Can Too Much Self-Control Be Bad For Your Mental Health?

We all need some self-control. But when does it become too much, and how does too much affect our mental health?

Self-control – A good thing?

Having high self-control is often seen as a good thing. It’s believed to be crucial to success in many aspects of life – whether that’s getting a promotion at work, sticking to your workout regime or resisting the temptation of a sweet treat when you’re watching what you eat.

But as suggested by a theory published by Lynch in 2018, high self-control may not always be a good thing – and for some, it could be linked to specific mental health problems.

According to Lynch’s theory, every single one of us leans more towards one of two personality styles: under control or over control. The way we tend to lean depends on many factors, including our genes, the behaviour that people around us reward and discourage, our life experiences and the coping strategies we use in everyday life.

Importantly, being undercontrolled or overcontrolled is neither good nor bad. While it makes us more likely to behave in a certain way, most of us are psychologically flexible and can adapt to the different situations we’re put in. So, regardless of whether we’re overcontrolled or undercontrolled, this flexibility helps us deal with life’s challenges and setbacks constructively.

But both undercontrol and overcontrol can become problematic. This usually happens when a combination of biological, social and personal factors makes us much less flexible.

What does under control look like?

Most of us are probably more familiar with what problematic under control looks like. People who are highly under-controlled may have few inhibitions and struggle to control their emotions. Their behaviour may be unpredictable, as it’s often dependent on the mood they’re in. This can negatively affect their relationships, education, work, finances and health.

There are many therapies out there that can help under-controlled people. These therapies help them learn to regulate emotions and increase self-control. For example, cognitive behavioural therapy aims to teach people control over their thoughts, behaviour and feelings. Similarly, dialectical behaviour therapy – designed for people who experience intense emotions – targets emotion dysregulation.

Problematic overcontrol

Unfortunately, overcontrol isn’t talked about as much. This may be because overcontrolled traits – such as persistence, the ability to make plans and stick to them, striving for perfection and being in control of emotions – are often highly regarded in our society. But when overcontrol becomes an issue, it can be damaging in many areas of life.

Highly overcontrolled people may struggle to adapt to change. They may be less open to new experiences and criticism and be very set in their ways. They may experience bitter feelings of envy towards others and struggle to relax and have fun in social situations. They may also use fewer gestures, rarely smile or cry, and try to hide their emotions at any cost.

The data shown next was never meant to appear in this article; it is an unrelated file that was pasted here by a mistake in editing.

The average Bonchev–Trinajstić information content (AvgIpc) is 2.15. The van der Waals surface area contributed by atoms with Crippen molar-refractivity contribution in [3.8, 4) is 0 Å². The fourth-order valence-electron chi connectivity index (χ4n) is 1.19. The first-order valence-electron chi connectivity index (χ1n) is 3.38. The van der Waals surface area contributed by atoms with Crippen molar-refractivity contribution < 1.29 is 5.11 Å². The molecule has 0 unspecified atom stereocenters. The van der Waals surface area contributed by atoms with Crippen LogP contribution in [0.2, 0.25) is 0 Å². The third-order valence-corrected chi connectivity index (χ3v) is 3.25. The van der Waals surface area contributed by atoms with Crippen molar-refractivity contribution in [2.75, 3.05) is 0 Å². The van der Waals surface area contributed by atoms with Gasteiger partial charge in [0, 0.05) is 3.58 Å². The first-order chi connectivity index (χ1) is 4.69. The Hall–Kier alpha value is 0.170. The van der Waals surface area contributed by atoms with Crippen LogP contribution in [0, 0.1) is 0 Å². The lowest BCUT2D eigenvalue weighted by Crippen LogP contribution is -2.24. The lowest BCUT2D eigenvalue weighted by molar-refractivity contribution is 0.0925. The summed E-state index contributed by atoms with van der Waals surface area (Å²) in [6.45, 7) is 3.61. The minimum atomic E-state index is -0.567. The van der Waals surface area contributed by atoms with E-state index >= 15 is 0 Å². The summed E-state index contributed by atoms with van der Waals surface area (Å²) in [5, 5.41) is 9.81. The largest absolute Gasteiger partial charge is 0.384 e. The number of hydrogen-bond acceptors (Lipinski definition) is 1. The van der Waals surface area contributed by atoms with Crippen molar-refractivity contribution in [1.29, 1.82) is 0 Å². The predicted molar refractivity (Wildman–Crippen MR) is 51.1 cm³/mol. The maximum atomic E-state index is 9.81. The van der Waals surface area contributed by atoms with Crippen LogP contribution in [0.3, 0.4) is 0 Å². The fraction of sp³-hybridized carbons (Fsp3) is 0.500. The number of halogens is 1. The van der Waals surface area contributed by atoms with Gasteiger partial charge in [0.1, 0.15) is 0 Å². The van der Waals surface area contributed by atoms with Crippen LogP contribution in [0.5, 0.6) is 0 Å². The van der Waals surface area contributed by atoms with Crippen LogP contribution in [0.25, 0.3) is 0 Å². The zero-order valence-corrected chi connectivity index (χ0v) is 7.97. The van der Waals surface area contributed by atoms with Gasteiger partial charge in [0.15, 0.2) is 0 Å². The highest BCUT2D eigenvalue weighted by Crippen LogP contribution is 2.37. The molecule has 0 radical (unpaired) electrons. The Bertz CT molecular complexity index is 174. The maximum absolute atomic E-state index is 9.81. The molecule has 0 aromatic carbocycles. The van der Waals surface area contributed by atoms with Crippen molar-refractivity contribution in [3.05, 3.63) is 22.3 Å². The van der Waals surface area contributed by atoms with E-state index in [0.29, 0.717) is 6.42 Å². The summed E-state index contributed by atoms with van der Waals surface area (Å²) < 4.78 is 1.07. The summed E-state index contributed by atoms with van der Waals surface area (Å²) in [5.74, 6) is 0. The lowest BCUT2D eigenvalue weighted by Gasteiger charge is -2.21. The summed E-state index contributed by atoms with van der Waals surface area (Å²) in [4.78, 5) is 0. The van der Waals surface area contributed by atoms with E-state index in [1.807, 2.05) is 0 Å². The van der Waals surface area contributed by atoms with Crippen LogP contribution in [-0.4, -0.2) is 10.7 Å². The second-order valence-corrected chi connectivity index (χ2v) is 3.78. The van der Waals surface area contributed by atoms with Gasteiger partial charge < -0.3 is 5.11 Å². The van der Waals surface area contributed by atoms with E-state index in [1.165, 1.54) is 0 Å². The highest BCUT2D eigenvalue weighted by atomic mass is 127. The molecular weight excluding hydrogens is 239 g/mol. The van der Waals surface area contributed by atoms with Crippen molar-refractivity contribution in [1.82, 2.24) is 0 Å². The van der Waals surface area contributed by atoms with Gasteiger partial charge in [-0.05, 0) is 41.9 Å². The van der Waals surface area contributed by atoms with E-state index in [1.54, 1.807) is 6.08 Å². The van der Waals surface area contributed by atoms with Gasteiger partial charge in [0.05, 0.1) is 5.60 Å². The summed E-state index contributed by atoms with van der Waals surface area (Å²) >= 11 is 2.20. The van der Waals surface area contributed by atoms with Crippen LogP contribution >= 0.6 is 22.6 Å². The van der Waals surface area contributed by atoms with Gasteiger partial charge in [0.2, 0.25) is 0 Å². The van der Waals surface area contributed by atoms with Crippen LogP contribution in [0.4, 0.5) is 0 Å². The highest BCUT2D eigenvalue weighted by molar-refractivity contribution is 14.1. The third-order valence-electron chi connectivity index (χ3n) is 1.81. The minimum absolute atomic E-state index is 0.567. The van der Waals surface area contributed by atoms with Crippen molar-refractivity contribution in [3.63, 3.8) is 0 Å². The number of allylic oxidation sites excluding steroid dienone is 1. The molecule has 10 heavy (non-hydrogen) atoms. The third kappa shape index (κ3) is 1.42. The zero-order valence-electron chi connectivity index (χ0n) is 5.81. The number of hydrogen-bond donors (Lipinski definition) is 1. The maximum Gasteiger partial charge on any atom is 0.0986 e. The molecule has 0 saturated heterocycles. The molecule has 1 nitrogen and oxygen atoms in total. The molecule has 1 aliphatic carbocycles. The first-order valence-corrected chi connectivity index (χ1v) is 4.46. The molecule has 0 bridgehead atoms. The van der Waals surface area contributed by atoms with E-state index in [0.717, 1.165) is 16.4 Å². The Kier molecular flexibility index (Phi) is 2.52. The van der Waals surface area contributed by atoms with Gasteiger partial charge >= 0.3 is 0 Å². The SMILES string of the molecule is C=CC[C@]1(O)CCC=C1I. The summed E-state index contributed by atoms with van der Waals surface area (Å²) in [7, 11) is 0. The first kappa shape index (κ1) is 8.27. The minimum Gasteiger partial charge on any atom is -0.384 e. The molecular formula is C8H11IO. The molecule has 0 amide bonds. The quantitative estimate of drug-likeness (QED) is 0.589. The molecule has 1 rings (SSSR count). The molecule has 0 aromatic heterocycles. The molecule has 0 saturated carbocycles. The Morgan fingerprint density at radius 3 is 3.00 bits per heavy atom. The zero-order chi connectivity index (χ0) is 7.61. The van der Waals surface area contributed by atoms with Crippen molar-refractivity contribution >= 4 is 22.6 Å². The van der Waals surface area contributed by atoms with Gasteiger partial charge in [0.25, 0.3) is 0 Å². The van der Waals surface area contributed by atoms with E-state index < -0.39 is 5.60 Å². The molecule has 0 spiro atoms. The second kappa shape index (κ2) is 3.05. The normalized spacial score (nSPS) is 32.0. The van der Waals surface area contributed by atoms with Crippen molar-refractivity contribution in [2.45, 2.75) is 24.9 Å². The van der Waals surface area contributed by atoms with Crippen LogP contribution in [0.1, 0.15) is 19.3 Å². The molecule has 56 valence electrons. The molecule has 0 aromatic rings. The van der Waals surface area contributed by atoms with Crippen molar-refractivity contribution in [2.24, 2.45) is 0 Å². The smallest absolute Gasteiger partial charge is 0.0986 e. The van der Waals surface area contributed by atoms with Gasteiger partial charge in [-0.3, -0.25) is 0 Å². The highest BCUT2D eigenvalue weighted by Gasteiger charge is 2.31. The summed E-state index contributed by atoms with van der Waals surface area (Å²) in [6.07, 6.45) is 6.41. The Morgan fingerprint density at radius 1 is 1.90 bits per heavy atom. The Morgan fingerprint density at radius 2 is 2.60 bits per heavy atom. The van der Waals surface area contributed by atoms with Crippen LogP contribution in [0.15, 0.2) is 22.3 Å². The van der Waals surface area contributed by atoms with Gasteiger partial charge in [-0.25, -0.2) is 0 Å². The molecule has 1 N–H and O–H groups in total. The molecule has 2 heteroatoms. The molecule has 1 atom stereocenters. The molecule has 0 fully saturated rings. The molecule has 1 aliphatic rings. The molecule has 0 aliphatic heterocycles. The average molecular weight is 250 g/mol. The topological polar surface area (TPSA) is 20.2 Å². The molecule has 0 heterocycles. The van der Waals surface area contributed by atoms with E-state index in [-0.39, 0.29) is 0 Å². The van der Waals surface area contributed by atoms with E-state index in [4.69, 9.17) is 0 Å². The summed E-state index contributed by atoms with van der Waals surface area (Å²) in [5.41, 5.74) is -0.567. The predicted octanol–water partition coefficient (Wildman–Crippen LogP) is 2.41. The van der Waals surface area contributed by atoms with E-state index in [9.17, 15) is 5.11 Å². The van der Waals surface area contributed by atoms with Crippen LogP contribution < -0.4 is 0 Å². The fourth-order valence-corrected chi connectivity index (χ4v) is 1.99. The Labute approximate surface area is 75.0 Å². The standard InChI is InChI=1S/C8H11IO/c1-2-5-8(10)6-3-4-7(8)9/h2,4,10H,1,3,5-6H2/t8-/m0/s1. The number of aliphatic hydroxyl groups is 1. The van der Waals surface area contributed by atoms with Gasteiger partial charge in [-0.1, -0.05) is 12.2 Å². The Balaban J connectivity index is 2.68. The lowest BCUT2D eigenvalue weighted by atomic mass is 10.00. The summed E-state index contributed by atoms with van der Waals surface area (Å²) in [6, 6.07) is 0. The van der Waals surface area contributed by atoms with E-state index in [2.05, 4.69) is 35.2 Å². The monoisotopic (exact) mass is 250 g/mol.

Together, these characteristics may make a person more likely to experience social isolation and loneliness. This may ultimately cause their mental health to worsen.

Unfortunately, many of the available psychological therapies don’t help treat issues of overcontrol. This is because they focus on improving self-control and emotion regulation. But since overcontrolled people already control and regulate too much; they instead need therapy that can help them learn that sometimes it’s okay to relax and let go.

Alongside his theory, Lynch also developed a therapy designed to treat issues of overcontrol – known as radically open dialectical behaviour therapy.

Early studies have shown that the therapy has a lot of potential in helping overcontrolled people. It does this by teaching them how to let go of the need to always be in control, be more open about their emotions, better communicate with other people, and be more flexible in the midst of changing situations.

Importantly, this therapy is transdiagnostic, which means it can be helpful regardless of what mental health condition a person might have been diagnosed with before. Research shows that it may be beneficial for people who struggle with a range of mental health conditions – such as treatment-resistant depression, anorexia nervosa and autism spectrum disorders.

But, to receive suitable help, a person must first be correctly identified as highly overcontrolled.

Assessment for overcontrol

The current assessment of overcontrol is quite long and complex. It involves a few questionnaires and an interview that a specially trained clinician must conduct. This can limit access to support and slow down research.

Researchers are currently working on developing a simplified assessment method that will help promptly identify problematic overcontrol. This will make it easier for researchers to continue studying over control, too.

High self-control is typically admired, and highly overcontrolled people rarely express their struggles. That’s why problematic overcontrol can go unnoticed for a long time. Continued work in this field will hopefully make it easier for people to get the help they need.

Importantly, overcontrol and undercontrol are complex concepts and cannot be self-diagnosed. If you suspect, you may be highly overcontrolled or under-controlled – and significantly, if it’s affecting your health and wellbeing – it’s essential to reach out to a doctor or therapist.

What are your thoughts on this article? Are the concepts of under and over-control familiar to you? Tell us more in the comments.


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